Opinion » Viewpoint

Not Our Party

Tea Party activists are impostors pushing a corporate agenda.



Several important news items in the past week underscore the dire situation of the poor and the working class in the United States, but they got little attention from the corporate media or the political elite. The number of Americans in poverty has climbed to 44 million, the highest number in 50 years. In 2009 alone, 4 million people fell into poverty, and it would have been higher without the extensions in unemployment and other benefits Republicans opposed.

The number of people without health insurance climbed to 50 million. The health-care crisis continues to worsen, while the right wing calls for repealing the health-care program that will cover 30 million more people. Health insurance companies already are gouging people and dumping children and sick people before the law is fully implemented, while Republicans want to cut all public health-care programs and throw us all at the mercy of insurance companies.

While corporate profits and CEO pay continue to skyrocket, even after the Great Recession they created out of greed, the wages and income of working-class Americans continue to decline. There is a class war, but it is a war of the corporate rich being waged on the working class.

What I don't understand is why the Tea Party, which claims to represent "we the people," is taking the side of the corporate rich. They defend private insurance companies which are rationing health care based on the ability to pay while increasing their profits and CEO pay. They are siding with corporations against unions and the right of workers to organize and improve their working conditions.

Instead, the Tea Party is following millionaire corporate lobbyists like Dick Armey and corporate front groups like "Freedom Works" and "Americans for Prosperity," which are nothing but cover groups for insurance companies and energy companies that oppose "regulations" which would protect the environment and increase access to health care.  

Tea Party members want to reduce the deficit and cut government debt, but they also want to continue to cut taxes on the corporate rich, without any cuts to pay for them. It is this combination of careless tax cuts favoring the rich, along with unpaid wars and increases in military spending, that has caused the explosion in the deficit, all the result of the policies of George W. Bush, which they want to continue.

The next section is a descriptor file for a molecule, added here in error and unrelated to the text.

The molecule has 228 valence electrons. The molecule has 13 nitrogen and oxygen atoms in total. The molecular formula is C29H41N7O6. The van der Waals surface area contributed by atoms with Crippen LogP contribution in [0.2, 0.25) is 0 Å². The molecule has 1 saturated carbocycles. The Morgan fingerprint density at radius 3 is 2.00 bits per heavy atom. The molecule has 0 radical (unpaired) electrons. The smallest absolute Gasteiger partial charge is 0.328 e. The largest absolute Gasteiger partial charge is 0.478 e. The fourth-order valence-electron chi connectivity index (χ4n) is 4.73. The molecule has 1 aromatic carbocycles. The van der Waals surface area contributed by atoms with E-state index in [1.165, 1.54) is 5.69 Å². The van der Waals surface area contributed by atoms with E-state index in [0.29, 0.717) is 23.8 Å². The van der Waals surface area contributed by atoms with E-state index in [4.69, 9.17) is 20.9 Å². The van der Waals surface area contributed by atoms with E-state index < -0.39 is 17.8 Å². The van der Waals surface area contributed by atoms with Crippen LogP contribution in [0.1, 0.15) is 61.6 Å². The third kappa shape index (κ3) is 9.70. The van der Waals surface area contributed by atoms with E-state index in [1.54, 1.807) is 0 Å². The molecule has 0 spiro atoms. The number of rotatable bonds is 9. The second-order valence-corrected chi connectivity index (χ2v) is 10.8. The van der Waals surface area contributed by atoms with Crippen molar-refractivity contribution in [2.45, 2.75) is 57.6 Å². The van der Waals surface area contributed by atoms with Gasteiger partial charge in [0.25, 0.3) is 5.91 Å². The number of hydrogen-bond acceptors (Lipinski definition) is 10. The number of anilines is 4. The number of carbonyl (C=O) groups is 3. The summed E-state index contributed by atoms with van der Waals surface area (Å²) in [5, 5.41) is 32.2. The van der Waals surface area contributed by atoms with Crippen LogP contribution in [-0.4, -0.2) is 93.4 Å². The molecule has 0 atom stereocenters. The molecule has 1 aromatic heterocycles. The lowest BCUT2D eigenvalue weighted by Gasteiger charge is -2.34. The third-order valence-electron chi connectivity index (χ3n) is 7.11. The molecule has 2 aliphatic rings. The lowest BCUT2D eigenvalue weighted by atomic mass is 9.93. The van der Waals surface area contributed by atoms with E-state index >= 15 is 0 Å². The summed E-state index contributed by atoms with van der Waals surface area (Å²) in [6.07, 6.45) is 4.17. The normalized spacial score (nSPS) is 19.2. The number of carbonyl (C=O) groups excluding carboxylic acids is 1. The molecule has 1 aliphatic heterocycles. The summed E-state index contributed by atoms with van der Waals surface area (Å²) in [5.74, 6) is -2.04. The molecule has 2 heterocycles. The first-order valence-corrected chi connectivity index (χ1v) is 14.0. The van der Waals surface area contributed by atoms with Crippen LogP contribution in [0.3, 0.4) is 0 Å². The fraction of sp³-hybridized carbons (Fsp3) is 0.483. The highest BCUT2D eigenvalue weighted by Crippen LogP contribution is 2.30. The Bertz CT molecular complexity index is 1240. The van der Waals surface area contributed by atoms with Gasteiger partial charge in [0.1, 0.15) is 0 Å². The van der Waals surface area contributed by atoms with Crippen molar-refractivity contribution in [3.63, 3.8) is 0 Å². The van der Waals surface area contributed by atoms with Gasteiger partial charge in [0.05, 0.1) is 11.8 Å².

The Tea Party is taking over the Republican Party, pushing a radical agenda to impose corporate and theocratic rule over the United States. They want to cut or eliminate Social Security, the most successful social program in history, which has nothing to do with the deficit. They claim to be opposed to "big government," but they want to impose their religious beliefs on everyone, and they seem to love big business.

The Boston Tea Party was a revolt against unfair tax cuts for a multinational corporation, the East India Tea Company, which undermined the small businesses in the colonies. The British were imposing taxes on the colonies, while cutting the taxes of the East India Tea Company. We need a real Tea Party revolt against tax cuts and corporate welfare programs that favor the corporate rich and put the interests of Wall Street "banksters" over the interests of the American working class.

We need to pay more attention to the common good and less attention to the whining of rich people who don't care about the general welfare of "we the people."

On Saturday, October 2nd, in the "One Nation Together March" in Washington, D.C., thousands of people from labor, environmental, peace, and civil rights groups will stand up for "we the people" and demand the change we were promised and voted for.

Jim Maynard is a member and organizer of the Democratic Socialists of America.

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